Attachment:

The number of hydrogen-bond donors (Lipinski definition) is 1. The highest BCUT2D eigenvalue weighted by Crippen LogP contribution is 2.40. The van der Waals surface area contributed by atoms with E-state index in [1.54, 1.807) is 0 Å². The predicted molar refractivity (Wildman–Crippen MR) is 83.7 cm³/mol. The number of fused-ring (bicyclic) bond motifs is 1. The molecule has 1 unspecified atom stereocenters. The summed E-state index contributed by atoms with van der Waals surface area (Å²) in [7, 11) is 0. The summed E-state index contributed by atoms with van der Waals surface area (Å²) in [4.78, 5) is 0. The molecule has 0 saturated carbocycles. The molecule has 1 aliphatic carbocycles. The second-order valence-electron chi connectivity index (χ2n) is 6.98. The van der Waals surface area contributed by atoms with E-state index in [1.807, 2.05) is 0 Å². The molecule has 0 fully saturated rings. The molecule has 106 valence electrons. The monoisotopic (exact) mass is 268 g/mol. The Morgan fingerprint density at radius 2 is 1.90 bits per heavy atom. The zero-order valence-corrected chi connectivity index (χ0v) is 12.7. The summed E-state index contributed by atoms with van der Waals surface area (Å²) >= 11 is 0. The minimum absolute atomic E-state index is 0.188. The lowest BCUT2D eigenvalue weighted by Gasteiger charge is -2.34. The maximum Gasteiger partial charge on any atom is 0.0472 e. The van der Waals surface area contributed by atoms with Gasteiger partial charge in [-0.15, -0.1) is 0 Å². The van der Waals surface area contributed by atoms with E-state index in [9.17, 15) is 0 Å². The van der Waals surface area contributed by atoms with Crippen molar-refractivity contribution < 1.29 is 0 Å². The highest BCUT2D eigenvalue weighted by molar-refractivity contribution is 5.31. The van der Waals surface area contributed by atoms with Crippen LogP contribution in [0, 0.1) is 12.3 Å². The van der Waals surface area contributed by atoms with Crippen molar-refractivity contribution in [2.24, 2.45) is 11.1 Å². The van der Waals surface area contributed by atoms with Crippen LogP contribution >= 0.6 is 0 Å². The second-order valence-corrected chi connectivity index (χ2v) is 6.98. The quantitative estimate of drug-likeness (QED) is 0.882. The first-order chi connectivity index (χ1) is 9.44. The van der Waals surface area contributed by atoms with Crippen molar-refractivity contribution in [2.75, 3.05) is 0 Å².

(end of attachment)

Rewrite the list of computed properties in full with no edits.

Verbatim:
The number of hydrogen-bond donors (Lipinski definition) is 1. The highest BCUT2D eigenvalue weighted by Crippen LogP contribution is 2.40. The van der Waals surface area contributed by atoms with E-state index in [1.54, 1.807) is 0 Å². The predicted molar refractivity (Wildman–Crippen MR) is 83.7 cm³/mol. The number of fused-ring (bicyclic) bond motifs is 1. The molecule has 1 unspecified atom stereocenters. The summed E-state index contributed by atoms with van der Waals surface area (Å²) in [7, 11) is 0. The summed E-state index contributed by atoms with van der Waals surface area (Å²) in [4.78, 5) is 0. The molecule has 0 saturated carbocycles. The molecule has 1 aliphatic carbocycles. The second-order valence-electron chi connectivity index (χ2n) is 6.98. The van der Waals surface area contributed by atoms with E-state index in [1.807, 2.05) is 0 Å². The molecule has 0 fully saturated rings. The molecule has 106 valence electrons. The monoisotopic (exact) mass is 268 g/mol. The Morgan fingerprint density at radius 2 is 1.90 bits per heavy atom. The zero-order valence-corrected chi connectivity index (χ0v) is 12.7. The summed E-state index contributed by atoms with van der Waals surface area (Å²) >= 11 is 0. The minimum absolute atomic E-state index is 0.188. The lowest BCUT2D eigenvalue weighted by Gasteiger charge is -2.34. The maximum Gasteiger partial charge on any atom is 0.0472 e. The van der Waals surface area contributed by atoms with Gasteiger partial charge in [-0.15, -0.1) is 0 Å². The van der Waals surface area contributed by atoms with E-state index in [9.17, 15) is 0 Å². The van der Waals surface area contributed by atoms with Crippen molar-refractivity contribution < 1.29 is 0 Å². The highest BCUT2D eigenvalue weighted by molar-refractivity contribution is 5.31. The van der Waals surface area contributed by atoms with Crippen LogP contribution in [0, 0.1) is 12.3 Å². The van der Waals surface area contributed by atoms with Crippen molar-refractivity contribution in [2.24, 2.45) is 11.1 Å². The van der Waals surface area contributed by atoms with Crippen LogP contribution >= 0.6 is 0 Å². The second-order valence-corrected chi connectivity index (χ2v) is 6.98. The quantitative estimate of drug-likeness (QED) is 0.882. The first-order chi connectivity index (χ1) is 9.44. The van der Waals surface area contributed by atoms with Crippen molar-refractivity contribution in [2.75, 3.05) is 0 Å².